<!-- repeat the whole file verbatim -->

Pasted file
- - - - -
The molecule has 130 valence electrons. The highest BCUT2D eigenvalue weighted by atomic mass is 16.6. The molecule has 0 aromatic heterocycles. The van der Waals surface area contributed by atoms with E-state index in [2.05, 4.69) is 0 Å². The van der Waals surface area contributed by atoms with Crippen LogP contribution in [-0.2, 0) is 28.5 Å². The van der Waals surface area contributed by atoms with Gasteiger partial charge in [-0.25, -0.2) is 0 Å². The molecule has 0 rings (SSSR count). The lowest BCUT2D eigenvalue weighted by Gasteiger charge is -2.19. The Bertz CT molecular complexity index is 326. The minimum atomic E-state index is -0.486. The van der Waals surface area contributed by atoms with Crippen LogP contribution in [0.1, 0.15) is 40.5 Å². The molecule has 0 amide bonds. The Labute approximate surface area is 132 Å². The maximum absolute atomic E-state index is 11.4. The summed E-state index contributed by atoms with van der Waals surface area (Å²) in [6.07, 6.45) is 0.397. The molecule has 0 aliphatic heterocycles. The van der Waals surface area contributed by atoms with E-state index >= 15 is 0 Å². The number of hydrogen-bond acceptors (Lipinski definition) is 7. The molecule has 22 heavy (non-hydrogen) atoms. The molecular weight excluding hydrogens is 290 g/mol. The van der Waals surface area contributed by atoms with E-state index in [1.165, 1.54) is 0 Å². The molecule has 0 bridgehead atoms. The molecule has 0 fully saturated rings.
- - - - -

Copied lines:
The molecule has 130 valence electrons. The highest BCUT2D eigenvalue weighted by atomic mass is 16.6. The molecule has 0 aromatic heterocycles. The van der Waals surface area contributed by atoms with E-state index in [2.05, 4.69) is 0 Å². The van der Waals surface area contributed by atoms with Crippen LogP contribution in [-0.2, 0) is 28.5 Å². The van der Waals surface area contributed by atoms with Gasteiger partial charge in [-0.25, -0.2) is 0 Å². The molecule has 0 rings (SSSR count). The lowest BCUT2D eigenvalue weighted by Gasteiger charge is -2.19. The Bertz CT molecular complexity index is 326. The minimum atomic E-state index is -0.486. The van der Waals surface area contributed by atoms with Crippen LogP contribution in [0.1, 0.15) is 40.5 Å². The molecule has 0 amide bonds. The Labute approximate surface area is 132 Å². The maximum absolute atomic E-state index is 11.4. The summed E-state index contributed by atoms with van der Waals surface area (Å²) in [6.07, 6.45) is 0.397. The molecule has 0 aliphatic heterocycles. The van der Waals surface area contributed by atoms with E-state index >= 15 is 0 Å². The number of hydrogen-bond acceptors (Lipinski definition) is 7. The molecule has 22 heavy (non-hydrogen) atoms. The molecular weight excluding hydrogens is 290 g/mol. The van der Waals surface area contributed by atoms with E-state index in [1.165, 1.54) is 0 Å². The molecule has 0 bridgehead atoms. The molecule has 0 fully saturated rings.